The DOLRT Project faced challenges from the start. Reactionaries in the North Carolina General Assembly set absurd funding limits and arbitrary deadlines to undermine years of planning that had broad community support. We persisted. The path ahead for the DOLRT Project narrowed considerably after Duke University withdrew from planning discussions, a devastating decision that showed little care for the people of Durham, as my colleague Commissioner Jennifer Weaver has said.

Thanks to the many community members who invested time and energy in a vision and a plan to transform the public transit network of the western Triangle. Thanks to the professional staff of GoTriangle and the staffs of local and regional governments and planning organizations who brought amazing technical expertise, planning chops, and passion to implementing our communities’ priorities. Thanks to the committed, visionary leaders of Durham and Orange Counties who stood up for our communities, backed up by Governor Roy Cooper, Secretary of Transportation Jim Trogdon, Congressman G. K. Butterfield, and Congressman David Price, among others.

We’re up to the new challenge. It will take renewed commitment to the community’s vision, expressed over and over again, of a truly regional transit network. And it will require a General Assembly that is responsive to democratically determined local needs.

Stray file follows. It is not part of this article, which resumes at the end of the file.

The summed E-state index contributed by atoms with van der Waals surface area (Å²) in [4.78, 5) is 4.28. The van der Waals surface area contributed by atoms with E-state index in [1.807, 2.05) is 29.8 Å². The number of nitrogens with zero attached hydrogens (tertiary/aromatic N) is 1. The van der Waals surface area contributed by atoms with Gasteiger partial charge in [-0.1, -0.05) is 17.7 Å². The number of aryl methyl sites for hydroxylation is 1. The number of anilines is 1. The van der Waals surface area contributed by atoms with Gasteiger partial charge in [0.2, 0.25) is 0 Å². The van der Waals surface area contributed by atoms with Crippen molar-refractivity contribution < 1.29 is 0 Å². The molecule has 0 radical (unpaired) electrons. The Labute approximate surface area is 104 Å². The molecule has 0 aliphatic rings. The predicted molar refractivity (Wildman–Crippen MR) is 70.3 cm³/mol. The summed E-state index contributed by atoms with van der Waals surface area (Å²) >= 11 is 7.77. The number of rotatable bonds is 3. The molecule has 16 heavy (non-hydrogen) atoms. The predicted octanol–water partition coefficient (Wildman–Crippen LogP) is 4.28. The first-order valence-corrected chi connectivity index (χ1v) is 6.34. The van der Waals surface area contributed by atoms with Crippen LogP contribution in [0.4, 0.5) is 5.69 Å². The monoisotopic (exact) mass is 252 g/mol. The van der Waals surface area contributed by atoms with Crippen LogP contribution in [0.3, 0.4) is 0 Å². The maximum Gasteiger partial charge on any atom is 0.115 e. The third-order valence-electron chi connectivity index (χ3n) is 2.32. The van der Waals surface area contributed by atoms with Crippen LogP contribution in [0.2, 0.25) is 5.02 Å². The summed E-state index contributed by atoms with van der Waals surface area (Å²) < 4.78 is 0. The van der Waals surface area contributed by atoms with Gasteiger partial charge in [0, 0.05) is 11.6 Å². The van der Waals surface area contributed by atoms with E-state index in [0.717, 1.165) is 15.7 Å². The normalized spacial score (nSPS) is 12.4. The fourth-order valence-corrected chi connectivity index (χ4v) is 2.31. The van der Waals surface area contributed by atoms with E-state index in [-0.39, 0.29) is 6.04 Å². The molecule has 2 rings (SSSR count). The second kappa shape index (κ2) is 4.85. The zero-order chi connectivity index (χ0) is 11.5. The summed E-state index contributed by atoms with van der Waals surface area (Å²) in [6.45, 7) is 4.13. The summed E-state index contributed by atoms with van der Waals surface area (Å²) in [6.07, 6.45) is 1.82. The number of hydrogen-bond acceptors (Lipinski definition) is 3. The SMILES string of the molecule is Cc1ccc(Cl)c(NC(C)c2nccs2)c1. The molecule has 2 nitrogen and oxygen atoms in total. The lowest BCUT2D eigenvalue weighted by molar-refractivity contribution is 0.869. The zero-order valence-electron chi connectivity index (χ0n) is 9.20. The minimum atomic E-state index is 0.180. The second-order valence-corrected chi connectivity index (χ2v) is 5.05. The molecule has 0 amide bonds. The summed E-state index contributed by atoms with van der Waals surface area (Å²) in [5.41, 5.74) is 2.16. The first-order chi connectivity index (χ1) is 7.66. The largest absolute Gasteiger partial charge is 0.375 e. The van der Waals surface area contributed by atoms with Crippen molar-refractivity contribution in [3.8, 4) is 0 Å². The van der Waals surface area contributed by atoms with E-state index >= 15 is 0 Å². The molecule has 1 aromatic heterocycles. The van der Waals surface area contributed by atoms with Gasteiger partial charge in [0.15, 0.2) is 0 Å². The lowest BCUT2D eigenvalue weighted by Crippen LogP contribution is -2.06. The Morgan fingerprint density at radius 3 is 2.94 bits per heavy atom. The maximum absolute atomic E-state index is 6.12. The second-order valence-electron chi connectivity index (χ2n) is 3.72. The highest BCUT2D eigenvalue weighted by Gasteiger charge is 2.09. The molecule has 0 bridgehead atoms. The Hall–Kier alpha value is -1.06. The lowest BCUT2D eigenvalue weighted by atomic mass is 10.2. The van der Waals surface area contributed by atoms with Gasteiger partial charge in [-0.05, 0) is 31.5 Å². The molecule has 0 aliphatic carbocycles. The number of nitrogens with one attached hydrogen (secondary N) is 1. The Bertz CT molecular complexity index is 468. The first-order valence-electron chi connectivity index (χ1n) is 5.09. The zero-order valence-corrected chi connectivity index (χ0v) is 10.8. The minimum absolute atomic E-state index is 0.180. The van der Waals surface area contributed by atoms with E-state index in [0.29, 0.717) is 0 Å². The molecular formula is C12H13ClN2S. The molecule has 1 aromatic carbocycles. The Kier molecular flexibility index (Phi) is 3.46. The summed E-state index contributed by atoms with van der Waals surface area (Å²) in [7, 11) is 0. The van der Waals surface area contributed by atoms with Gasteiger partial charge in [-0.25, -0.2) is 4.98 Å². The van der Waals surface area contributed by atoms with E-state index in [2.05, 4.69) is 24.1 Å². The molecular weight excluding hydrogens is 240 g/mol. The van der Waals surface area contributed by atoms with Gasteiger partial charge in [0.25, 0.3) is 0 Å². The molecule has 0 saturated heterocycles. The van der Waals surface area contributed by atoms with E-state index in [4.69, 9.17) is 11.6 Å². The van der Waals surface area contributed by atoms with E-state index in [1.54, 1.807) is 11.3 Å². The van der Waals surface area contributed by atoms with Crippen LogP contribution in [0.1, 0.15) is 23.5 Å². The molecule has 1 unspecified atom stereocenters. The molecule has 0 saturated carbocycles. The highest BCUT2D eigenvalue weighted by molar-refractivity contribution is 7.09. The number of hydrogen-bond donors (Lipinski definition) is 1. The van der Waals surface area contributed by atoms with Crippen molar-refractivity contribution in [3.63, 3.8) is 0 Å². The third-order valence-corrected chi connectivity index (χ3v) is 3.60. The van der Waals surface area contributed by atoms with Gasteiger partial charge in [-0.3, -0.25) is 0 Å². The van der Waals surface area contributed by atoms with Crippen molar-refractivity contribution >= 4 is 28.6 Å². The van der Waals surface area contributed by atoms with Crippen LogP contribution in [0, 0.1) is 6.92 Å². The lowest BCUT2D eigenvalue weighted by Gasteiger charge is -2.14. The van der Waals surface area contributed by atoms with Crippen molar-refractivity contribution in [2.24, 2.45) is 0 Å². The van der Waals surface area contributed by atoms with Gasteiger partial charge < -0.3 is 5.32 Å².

Want to be part of the action? Watch for new opportunities to participate in amending the Orange and Durham transit plans. Completing the important local projects in those plans, and finding new approaches to regional cooperation, is where you’ll be needed.

Damon Seils is alderman and mayor pro tempore of the Town of Carrboro and chair of the Durham-Chapel Hill-Carrboro Metropolitan Planning Organization Board.

Mayor Lavelle Issues Statement on Recent ICE Actions in Carrboro

This morning, Mayor Lavelle released a statement regarding recent activity by Immigration and Customs Enforcement agents in Carrboro and throughout Orange County.

It has come to our attention that Immigration and Customs Enforcement (ICE) officials have been operating in Orange County over the past two days. We believe they have detained at least two Carrboro residents and at least four other county residents.